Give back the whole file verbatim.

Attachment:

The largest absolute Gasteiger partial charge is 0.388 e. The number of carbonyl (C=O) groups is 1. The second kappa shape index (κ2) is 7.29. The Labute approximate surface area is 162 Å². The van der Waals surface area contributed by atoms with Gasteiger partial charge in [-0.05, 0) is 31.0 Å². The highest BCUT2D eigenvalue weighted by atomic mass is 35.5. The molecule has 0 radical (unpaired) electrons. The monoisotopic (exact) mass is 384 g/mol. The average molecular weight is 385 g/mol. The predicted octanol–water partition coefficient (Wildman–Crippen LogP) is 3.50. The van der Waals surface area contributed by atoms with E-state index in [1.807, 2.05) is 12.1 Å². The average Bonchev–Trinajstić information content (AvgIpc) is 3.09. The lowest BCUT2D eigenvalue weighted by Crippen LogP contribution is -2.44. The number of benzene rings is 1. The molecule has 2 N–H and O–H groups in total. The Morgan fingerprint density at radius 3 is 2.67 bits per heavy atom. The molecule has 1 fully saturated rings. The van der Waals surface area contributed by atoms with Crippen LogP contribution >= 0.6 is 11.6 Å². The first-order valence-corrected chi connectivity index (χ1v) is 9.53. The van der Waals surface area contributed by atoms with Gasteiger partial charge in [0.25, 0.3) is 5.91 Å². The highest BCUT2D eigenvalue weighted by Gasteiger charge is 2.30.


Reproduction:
The largest absolute Gasteiger partial charge is 0.388 e. The number of carbonyl (C=O) groups is 1. The second kappa shape index (κ2) is 7.29. The Labute approximate surface area is 162 Å². The van der Waals surface area contributed by atoms with Gasteiger partial charge in [-0.05, 0) is 31.0 Å². The highest BCUT2D eigenvalue weighted by atomic mass is 35.5. The molecule has 0 radical (unpaired) electrons. The monoisotopic (exact) mass is 384 g/mol. The average molecular weight is 385 g/mol. The predicted octanol–water partition coefficient (Wildman–Crippen LogP) is 3.50. The van der Waals surface area contributed by atoms with E-state index in [1.807, 2.05) is 12.1 Å². The average Bonchev–Trinajstić information content (AvgIpc) is 3.09. The lowest BCUT2D eigenvalue weighted by Crippen LogP contribution is -2.44. The number of benzene rings is 1. The molecule has 2 N–H and O–H groups in total. The Morgan fingerprint density at radius 3 is 2.67 bits per heavy atom. The molecule has 1 fully saturated rings. The van der Waals surface area contributed by atoms with Crippen LogP contribution >= 0.6 is 11.6 Å². The first-order valence-corrected chi connectivity index (χ1v) is 9.53. The van der Waals surface area contributed by atoms with Gasteiger partial charge in [0.25, 0.3) is 5.91 Å². The highest BCUT2D eigenvalue weighted by Gasteiger charge is 2.30.